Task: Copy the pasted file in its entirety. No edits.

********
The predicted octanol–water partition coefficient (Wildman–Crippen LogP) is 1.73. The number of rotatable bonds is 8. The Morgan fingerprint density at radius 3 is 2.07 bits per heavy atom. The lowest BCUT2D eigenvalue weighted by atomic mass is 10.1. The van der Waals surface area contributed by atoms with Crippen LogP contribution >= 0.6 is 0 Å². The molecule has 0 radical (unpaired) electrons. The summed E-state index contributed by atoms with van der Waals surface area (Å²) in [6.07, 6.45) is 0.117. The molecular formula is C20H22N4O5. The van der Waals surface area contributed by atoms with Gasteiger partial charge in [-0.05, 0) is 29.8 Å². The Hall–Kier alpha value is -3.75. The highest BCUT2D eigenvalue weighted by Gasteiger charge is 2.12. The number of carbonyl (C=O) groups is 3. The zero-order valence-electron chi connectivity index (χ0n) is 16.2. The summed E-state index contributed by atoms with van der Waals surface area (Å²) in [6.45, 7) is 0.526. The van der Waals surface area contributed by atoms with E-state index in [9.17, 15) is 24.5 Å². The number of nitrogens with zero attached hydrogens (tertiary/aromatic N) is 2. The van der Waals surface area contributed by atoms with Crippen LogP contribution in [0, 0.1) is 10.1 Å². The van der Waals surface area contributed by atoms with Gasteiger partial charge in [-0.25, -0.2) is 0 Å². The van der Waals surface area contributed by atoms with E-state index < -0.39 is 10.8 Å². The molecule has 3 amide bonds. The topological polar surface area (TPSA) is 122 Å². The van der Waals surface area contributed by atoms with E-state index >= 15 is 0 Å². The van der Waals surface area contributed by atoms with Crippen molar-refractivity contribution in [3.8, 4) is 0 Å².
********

The predicted octanol–water partition coefficient (Wildman–Crippen LogP) is 1.73. The number of rotatable bonds is 8. The Morgan fingerprint density at radius 3 is 2.07 bits per heavy atom. The lowest BCUT2D eigenvalue weighted by atomic mass is 10.1. The van der Waals surface area contributed by atoms with Crippen LogP contribution >= 0.6 is 0 Å². The molecule has 0 radical (unpaired) electrons. The summed E-state index contributed by atoms with van der Waals surface area (Å²) in [6.07, 6.45) is 0.117. The molecular formula is C20H22N4O5. The van der Waals surface area contributed by atoms with Gasteiger partial charge in [-0.05, 0) is 29.8 Å². The Hall–Kier alpha value is -3.75. The highest BCUT2D eigenvalue weighted by Gasteiger charge is 2.12. The number of carbonyl (C=O) groups is 3. The zero-order valence-electron chi connectivity index (χ0n) is 16.2. The summed E-state index contributed by atoms with van der Waals surface area (Å²) in [6.45, 7) is 0.526. The van der Waals surface area contributed by atoms with E-state index in [9.17, 15) is 24.5 Å². The number of nitrogens with zero attached hydrogens (tertiary/aromatic N) is 2. The van der Waals surface area contributed by atoms with Crippen LogP contribution in [0, 0.1) is 10.1 Å². The van der Waals surface area contributed by atoms with Gasteiger partial charge in [-0.25, -0.2) is 0 Å². The van der Waals surface area contributed by atoms with E-state index < -0.39 is 10.8 Å². The molecule has 3 amide bonds. The topological polar surface area (TPSA) is 122 Å². The van der Waals surface area contributed by atoms with E-state index >= 15 is 0 Å². The van der Waals surface area contributed by atoms with Crippen molar-refractivity contribution in [3.8, 4) is 0 Å².